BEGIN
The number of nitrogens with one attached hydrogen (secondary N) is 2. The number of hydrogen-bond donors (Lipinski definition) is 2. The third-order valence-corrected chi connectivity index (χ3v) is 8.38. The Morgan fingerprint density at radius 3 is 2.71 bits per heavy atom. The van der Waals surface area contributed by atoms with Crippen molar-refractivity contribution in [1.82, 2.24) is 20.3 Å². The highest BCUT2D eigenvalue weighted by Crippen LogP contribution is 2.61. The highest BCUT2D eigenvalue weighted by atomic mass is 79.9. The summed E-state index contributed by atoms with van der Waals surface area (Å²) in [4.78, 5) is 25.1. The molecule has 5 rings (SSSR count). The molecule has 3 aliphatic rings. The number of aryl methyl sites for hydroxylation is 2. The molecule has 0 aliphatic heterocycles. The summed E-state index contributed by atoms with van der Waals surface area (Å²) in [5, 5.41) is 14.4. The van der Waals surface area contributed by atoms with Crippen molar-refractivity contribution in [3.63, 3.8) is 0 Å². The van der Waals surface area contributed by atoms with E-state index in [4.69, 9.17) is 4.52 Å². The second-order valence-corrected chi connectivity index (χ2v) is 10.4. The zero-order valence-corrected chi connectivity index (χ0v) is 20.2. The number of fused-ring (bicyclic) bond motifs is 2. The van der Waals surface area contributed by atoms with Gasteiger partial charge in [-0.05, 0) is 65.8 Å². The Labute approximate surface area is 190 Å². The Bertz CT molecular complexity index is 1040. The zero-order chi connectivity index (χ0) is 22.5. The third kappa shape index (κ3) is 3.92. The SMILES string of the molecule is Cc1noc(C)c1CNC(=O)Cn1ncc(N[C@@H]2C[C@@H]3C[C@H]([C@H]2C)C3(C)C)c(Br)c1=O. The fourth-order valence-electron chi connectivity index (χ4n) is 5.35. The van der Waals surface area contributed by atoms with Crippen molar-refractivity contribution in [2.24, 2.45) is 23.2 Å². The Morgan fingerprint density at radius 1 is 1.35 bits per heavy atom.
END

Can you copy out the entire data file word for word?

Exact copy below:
The number of nitrogens with one attached hydrogen (secondary N) is 2. The number of hydrogen-bond donors (Lipinski definition) is 2. The third-order valence-corrected chi connectivity index (χ3v) is 8.38. The Morgan fingerprint density at radius 3 is 2.71 bits per heavy atom. The van der Waals surface area contributed by atoms with Crippen molar-refractivity contribution in [1.82, 2.24) is 20.3 Å². The highest BCUT2D eigenvalue weighted by Crippen LogP contribution is 2.61. The highest BCUT2D eigenvalue weighted by atomic mass is 79.9. The summed E-state index contributed by atoms with van der Waals surface area (Å²) in [4.78, 5) is 25.1. The molecule has 5 rings (SSSR count). The molecule has 3 aliphatic rings. The number of aryl methyl sites for hydroxylation is 2. The molecule has 0 aliphatic heterocycles. The summed E-state index contributed by atoms with van der Waals surface area (Å²) in [5, 5.41) is 14.4. The van der Waals surface area contributed by atoms with Crippen molar-refractivity contribution in [3.63, 3.8) is 0 Å². The van der Waals surface area contributed by atoms with E-state index in [4.69, 9.17) is 4.52 Å². The second-order valence-corrected chi connectivity index (χ2v) is 10.4. The zero-order valence-corrected chi connectivity index (χ0v) is 20.2. The number of fused-ring (bicyclic) bond motifs is 2. The van der Waals surface area contributed by atoms with Gasteiger partial charge in [-0.05, 0) is 65.8 Å². The Labute approximate surface area is 190 Å². The Bertz CT molecular complexity index is 1040. The zero-order chi connectivity index (χ0) is 22.5. The third kappa shape index (κ3) is 3.92. The SMILES string of the molecule is Cc1noc(C)c1CNC(=O)Cn1ncc(N[C@@H]2C[C@@H]3C[C@H]([C@H]2C)C3(C)C)c(Br)c1=O. The fourth-order valence-electron chi connectivity index (χ4n) is 5.35. The van der Waals surface area contributed by atoms with Crippen molar-refractivity contribution in [2.24, 2.45) is 23.2 Å². The Morgan fingerprint density at radius 1 is 1.35 bits per heavy atom.